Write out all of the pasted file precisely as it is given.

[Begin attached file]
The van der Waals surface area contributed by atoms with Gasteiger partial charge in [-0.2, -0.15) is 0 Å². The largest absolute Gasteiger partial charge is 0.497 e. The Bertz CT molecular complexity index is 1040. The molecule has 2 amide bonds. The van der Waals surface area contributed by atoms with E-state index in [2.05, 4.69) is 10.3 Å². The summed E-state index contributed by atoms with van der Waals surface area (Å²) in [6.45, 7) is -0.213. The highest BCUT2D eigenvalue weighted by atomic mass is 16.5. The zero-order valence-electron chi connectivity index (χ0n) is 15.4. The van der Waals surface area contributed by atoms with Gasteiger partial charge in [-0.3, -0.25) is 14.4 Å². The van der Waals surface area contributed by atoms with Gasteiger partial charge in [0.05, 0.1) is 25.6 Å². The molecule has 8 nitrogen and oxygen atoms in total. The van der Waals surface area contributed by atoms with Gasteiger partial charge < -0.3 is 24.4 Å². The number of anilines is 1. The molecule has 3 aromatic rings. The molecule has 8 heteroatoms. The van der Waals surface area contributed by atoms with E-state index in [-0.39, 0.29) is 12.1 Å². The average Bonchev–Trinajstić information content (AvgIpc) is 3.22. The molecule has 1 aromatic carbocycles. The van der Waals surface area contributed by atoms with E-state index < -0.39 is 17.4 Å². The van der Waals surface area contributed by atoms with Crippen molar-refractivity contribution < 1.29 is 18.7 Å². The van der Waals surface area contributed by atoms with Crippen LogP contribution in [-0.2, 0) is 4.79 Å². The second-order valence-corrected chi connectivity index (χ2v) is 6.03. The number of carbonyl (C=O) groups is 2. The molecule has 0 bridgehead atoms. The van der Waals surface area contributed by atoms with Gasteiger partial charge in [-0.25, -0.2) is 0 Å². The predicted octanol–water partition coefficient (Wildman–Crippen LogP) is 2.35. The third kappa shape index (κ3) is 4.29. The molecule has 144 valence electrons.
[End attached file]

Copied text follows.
The van der Waals surface area contributed by atoms with Gasteiger partial charge in [-0.2, -0.15) is 0 Å². The largest absolute Gasteiger partial charge is 0.497 e. The Bertz CT molecular complexity index is 1040. The molecule has 2 amide bonds. The van der Waals surface area contributed by atoms with E-state index in [2.05, 4.69) is 10.3 Å². The summed E-state index contributed by atoms with van der Waals surface area (Å²) in [6.45, 7) is -0.213. The highest BCUT2D eigenvalue weighted by atomic mass is 16.5. The zero-order valence-electron chi connectivity index (χ0n) is 15.4. The van der Waals surface area contributed by atoms with Gasteiger partial charge in [-0.3, -0.25) is 14.4 Å². The van der Waals surface area contributed by atoms with Gasteiger partial charge in [0.05, 0.1) is 25.6 Å². The molecule has 8 nitrogen and oxygen atoms in total. The van der Waals surface area contributed by atoms with Gasteiger partial charge < -0.3 is 24.4 Å². The number of anilines is 1. The molecule has 3 aromatic rings. The molecule has 8 heteroatoms. The van der Waals surface area contributed by atoms with E-state index in [-0.39, 0.29) is 12.1 Å². The average Bonchev–Trinajstić information content (AvgIpc) is 3.22. The molecule has 1 aromatic carbocycles. The van der Waals surface area contributed by atoms with E-state index < -0.39 is 17.4 Å². The van der Waals surface area contributed by atoms with Crippen molar-refractivity contribution < 1.29 is 18.7 Å². The van der Waals surface area contributed by atoms with Crippen LogP contribution in [-0.2, 0) is 4.79 Å². The second-order valence-corrected chi connectivity index (χ2v) is 6.03. The number of carbonyl (C=O) groups is 2. The molecule has 0 bridgehead atoms. The van der Waals surface area contributed by atoms with Gasteiger partial charge in [-0.25, -0.2) is 0 Å². The predicted octanol–water partition coefficient (Wildman–Crippen LogP) is 2.35. The third kappa shape index (κ3) is 4.29. The molecule has 144 valence electrons.